She adds that the first and most important achievement of this decision is that “from now on, our members’ money will be used to fund our campaigns instead of paying rabbis’ salaries, and that will certainly help.”
These campaigns, she says, aim to familiarize more secular Israelis with the Reform Movement’s customs, and enlarge its communities.
“Usually people come to us when they have a bar mitzva and they don’t feel at ease in an Orthodox synagogue, and then they find out about us and many times they remain with us. That’s how it works.
But still, too many continue to believe that the only rabbis are those who look like rabbis, and those are the ones they don’t want to know anyhow,” says Gold.
Shavit says that this modest achievement can become a turning point for the Reform Movement in Israel. He himself discovered Reform Judaism when he was looking for a suitable synagogue for his son’s bar mitzva.
“My parents both came from religious families, but they both cut off their religious observance and I was born and grew up in a totally secular environment, as did my wife. We wanted a synagogue where we could sit together and share a precious moment side by side, and not separated by a divider or a curtain,” he says.
Shavit found his way to the Reform community in Mevaseret Zion, where he resides, and decided to remain a part of it even after the bar mitzva.
“Like many secular Jews, I was afraid that my parents, who renounced a religious lifestyle, wouldn’t feel comfortable with the Reform customs, such as a woman rabbi, but it turned out they were very happy about it, and they, too, got closer to Jewish life through the Reform synagogue,” he says.
He adds that like many of his relatives and friends who identify themselves as secular, he fears that ignorance of Jewish customs and traditions is a real threat to Jews’ collective identity.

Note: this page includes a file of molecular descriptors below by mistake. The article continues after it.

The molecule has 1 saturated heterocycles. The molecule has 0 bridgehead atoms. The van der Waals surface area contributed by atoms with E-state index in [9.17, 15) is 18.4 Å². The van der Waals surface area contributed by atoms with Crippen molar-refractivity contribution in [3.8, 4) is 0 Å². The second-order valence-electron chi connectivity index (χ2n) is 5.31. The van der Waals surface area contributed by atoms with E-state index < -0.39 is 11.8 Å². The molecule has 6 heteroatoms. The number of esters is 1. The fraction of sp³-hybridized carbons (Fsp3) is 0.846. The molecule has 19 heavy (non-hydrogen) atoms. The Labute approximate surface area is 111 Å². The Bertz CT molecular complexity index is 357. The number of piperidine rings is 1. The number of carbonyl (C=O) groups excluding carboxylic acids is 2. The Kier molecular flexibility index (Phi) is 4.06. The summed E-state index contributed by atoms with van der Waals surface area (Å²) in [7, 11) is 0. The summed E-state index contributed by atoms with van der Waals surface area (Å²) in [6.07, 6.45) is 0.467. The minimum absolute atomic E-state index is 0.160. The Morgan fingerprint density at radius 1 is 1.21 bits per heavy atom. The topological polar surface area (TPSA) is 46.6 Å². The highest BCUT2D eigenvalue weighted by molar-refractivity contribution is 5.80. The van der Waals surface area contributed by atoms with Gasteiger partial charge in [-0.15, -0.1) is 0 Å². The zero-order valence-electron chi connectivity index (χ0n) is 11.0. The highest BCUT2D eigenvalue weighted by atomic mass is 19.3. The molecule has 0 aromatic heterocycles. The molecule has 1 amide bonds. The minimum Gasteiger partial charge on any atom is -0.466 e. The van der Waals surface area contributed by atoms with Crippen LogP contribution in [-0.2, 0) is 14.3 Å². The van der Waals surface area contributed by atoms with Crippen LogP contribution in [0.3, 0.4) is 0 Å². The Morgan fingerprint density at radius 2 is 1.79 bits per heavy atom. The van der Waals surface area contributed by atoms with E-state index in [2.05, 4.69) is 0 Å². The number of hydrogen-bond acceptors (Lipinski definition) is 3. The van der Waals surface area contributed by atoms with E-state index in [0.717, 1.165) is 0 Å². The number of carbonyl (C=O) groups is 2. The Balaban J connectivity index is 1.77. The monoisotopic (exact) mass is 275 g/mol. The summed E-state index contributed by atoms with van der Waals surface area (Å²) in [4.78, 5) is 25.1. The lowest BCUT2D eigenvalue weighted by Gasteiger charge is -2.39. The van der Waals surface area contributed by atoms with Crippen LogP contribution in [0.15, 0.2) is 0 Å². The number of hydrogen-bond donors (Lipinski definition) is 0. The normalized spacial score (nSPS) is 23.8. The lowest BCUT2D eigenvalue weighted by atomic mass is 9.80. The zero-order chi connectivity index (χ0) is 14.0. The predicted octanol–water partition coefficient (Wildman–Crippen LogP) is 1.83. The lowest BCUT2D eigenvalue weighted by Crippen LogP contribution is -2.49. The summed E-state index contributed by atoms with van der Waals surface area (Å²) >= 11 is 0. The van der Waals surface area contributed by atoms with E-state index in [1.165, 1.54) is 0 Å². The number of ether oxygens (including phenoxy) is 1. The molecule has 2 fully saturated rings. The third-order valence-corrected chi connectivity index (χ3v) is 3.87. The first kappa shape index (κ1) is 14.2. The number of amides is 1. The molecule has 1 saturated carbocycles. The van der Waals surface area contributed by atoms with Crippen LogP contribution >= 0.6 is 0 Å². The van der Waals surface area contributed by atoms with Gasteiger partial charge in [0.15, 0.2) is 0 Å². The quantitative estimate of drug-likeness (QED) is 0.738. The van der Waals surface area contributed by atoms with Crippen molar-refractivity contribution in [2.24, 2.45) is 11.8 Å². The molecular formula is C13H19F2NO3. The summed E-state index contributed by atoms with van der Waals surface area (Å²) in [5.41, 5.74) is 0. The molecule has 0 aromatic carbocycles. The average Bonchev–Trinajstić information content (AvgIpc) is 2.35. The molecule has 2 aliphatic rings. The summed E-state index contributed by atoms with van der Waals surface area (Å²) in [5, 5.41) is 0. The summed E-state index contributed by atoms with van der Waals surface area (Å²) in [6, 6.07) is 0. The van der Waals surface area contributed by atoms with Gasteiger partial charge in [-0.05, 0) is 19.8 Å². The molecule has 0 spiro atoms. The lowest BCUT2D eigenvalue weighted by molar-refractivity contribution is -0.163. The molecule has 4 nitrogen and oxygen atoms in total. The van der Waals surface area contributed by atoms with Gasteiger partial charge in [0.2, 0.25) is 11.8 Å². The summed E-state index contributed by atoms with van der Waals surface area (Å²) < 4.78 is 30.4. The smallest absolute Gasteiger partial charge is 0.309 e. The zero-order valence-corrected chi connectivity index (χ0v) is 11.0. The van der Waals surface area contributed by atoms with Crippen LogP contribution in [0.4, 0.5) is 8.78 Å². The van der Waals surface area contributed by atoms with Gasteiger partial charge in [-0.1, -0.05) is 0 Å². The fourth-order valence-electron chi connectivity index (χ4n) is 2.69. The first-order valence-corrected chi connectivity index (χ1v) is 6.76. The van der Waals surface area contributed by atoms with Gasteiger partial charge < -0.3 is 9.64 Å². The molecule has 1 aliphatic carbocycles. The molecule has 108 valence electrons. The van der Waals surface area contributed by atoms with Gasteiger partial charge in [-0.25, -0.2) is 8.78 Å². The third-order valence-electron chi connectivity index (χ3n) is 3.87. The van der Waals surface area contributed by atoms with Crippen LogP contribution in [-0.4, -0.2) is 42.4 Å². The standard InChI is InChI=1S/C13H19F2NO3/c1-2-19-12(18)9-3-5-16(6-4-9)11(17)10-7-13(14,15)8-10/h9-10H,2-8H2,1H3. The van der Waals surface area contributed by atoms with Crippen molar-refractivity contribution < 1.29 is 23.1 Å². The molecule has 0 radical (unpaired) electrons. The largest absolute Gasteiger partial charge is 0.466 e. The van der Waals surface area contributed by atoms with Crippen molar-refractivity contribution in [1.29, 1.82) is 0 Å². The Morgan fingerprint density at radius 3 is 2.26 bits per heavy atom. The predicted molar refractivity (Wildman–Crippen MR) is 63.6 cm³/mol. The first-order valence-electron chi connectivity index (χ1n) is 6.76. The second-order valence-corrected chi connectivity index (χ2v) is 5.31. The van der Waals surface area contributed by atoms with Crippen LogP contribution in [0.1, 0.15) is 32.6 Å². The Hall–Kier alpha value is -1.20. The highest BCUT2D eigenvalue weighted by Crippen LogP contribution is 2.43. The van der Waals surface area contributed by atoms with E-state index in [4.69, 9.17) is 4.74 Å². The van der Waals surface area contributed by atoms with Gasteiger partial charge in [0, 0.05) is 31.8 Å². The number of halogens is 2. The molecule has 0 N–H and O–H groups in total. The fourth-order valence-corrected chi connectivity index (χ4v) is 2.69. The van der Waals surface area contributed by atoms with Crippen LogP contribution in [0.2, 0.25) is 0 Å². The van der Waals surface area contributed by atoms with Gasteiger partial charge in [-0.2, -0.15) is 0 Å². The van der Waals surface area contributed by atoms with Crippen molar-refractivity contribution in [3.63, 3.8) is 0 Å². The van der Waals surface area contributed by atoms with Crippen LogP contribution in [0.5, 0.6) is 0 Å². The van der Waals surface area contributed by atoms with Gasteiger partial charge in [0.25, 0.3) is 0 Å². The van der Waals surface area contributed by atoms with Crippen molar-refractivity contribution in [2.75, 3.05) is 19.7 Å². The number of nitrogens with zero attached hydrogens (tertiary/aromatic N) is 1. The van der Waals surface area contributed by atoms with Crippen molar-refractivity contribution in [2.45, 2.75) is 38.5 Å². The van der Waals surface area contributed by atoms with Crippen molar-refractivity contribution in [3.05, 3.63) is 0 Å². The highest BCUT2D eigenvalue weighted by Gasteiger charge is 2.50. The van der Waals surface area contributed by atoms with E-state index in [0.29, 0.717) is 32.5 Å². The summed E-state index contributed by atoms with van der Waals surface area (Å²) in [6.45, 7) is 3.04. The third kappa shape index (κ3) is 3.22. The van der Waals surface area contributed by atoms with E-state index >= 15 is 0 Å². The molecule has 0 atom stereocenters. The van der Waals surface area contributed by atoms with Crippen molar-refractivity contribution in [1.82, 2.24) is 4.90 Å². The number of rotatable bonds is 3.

“Through the Reform movement and synagogues and communities, even secular children and teenagers can learn about Grace After Meals or ritual handwashing and all these ancestral traditions. A decision not to observe doesn’t have to mean not to acknowledge,” he says.
“The indifference of the secular public is our highest preoccupation,” affirms Hoffman. “It’s like fighting the indifference of the silent majority in any issue that threatens democracy, human rights, citizens’ rights – it’s the same battle.”
Indeed, the next battle has already begun and will soon reach the critical decision point. Two months ago, IRAC submitted a petition to the High Court for the state to recognize two Reform rabbis who serve in Jerusalem – Levi Weiman-Kelman of Kol Haneshama in Baka, and Ada Zavidov of Kehilat Har-El in Sha’arei Hessed. As neighborhood rabbis, the petition says, they should benefit from all the rights that the country’s Orthodox rabbis do, including a state salary.
“These two are at the forefront,” explains Hoffman, “and of course, once they are recognized, they will represent about 200 Reform rabbis active in Reform communities throughout the country, who will also become officially recognized by the state.”
For her, Shavit and Kariv, there is no doubt that the recognition of Gold is just the first step in their plan to have Reform recognized as one of the country’s religious streams and to break the Orthodox monopoly on Judaism.
“We can’t afford to remain silent on this matter,” says Shavit. “Otherwise we will wake up one morning to find out we are living in a ghetto, that we – the secular and those who find their way into the Reform movement and its institutions – have become a minority, and God forbid our children will simply leave the country we built for them.”